Cushing was laid down at Pascagoula, Mississippi by the Litton Ingalls Shipbuilding Corporation in February 1977, launched in June 1978, and commissioned in September 1979 with Commander William C. Miller in command. Carrying a crew of 296, Cushing was 563 feet long, with a displacement of 7,800 tons. She was armed with two five-inch rapid fire guns, a surface-to-air missile system, an anti-submarine rocket launcher, six 12.75-inch anti-submarine torpedo tubes, and one helicopter.
Cushing was the twenty-third Spruance-class destroyer to be built by Litton Industries in Pascagoula and spent much of her time in the Pacific and on the west coast. The destroyer visited Sydney, Australia in October 1984 and was present at Seattle, Washington in August 1986 and at Vancouver, British Columbia, Canada in April 1987. Cushing continued to travel up to the British Columbia coast into the early-1990s, and then was based at Pearl Harbor starting in 1991. In 1995, Cushing was reassigned to Destroyer Squadron 5 with the reorganization of the Pacific Fleet.
Cushing was fitted with minehunting equipment in 1995, which was utilized during her service with the Kitty Hawk Battle Group in the fall of 1996. The destroyer demonstrated this system in the Arabian Gulf during an exercise in 1997. In March 1998, Cushing changed home ports to Yokosuka, Japan, and was assigned to Commander, Destroyer Squadron 15. From May to August, Cushing took part in an exercise with the navies of several Southeast Asian countries.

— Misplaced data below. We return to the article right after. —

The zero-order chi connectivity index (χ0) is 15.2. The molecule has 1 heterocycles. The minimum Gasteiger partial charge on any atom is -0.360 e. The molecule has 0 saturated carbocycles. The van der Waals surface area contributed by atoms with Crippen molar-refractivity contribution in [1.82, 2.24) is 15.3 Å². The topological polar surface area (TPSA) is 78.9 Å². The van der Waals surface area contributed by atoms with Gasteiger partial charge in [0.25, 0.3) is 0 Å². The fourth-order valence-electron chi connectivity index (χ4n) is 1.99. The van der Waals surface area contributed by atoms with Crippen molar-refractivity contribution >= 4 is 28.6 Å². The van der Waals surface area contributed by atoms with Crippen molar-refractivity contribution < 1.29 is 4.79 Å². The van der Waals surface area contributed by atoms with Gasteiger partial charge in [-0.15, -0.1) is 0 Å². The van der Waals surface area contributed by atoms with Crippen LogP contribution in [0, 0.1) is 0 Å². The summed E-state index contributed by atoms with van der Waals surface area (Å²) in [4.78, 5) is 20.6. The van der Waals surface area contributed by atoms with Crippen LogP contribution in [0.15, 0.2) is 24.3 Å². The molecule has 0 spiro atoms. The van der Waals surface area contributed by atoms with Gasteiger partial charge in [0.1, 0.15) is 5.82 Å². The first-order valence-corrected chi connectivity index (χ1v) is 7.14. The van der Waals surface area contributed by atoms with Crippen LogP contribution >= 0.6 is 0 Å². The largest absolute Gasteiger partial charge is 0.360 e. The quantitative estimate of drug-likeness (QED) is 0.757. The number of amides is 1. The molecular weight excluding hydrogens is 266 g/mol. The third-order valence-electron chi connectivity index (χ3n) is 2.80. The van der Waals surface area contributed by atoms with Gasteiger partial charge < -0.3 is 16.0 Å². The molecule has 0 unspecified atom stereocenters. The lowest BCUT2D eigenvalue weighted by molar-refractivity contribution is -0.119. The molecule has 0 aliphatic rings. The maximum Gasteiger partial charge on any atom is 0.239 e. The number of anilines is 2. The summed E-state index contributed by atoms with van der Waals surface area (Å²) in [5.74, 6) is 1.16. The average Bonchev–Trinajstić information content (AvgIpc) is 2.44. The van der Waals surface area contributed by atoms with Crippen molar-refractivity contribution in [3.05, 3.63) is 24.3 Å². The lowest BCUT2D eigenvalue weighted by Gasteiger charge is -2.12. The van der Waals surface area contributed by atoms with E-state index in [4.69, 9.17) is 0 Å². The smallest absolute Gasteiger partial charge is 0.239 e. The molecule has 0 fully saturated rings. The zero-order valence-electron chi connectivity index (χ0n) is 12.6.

In March 1999, Cushing took part in another multi-national exercise, which involved live missile firings with the 7th Fleet, off the Mariana Islands. This exercise included Oklahoma City as a target. Cushing operated during an exercise with combined forces from the Republic of Korea and the United States, in the fall of 1999. In January 2001, Cushing became the first ship of Destroyer Squadron 15 to be honored with the Silver Enlisted Surface Warfare Excellence Pennant.
Cushing was then used extensively for personnel training, and received various weapons and engineering upgrades from January to March 2001. The destroyer continued to deploy to Southeast Asia and the Middle East, was decommissioned at San Diego in September 2005, and sunk off Kauai, Hawaii in July 2008.
Asbestos Risk on the USS Cushing (DD-985)
Rapid changes in industry during the 1800s resulted in the development heavy equipment such as boilers and steam engines that demanded the utilization of asbestos products for heat and fireproofing. Asbestos was also found to be useful in building navy ships like the USS Cushing that contained similar equipment.
Turbines and engines create large amounts of heat, and for many years these devices used asbestos-containing materials as a primary means of insulation. The engineering and power generating compartments on Cushing used asbestos extensively to insulate steam pipes, to fireproof boilers, and to fireproof components of the ship's motors or power plant. Cushing was laid down towards the end of the period when the U.S. Navy still used asbestos. This placed her sailors at risk for asbestos exposure during the removal and replacing of asbestos materials.
Because asbestos-based insulation was used so commonly on board the USS Cushing, most of the crew ran the risk of asbestos exposure at one point or another. Crew members repairing and refitting engines and turbines experienced a potentially greater degree of exposure, as were sailors working in repair crews. Asbestos that gets inhaled into the lungs can cause mesothelioma.
If you served on the USS Cushing and have been diagnosed with mesothelioma you may request more information about the disease by filling out the form on this page.Sources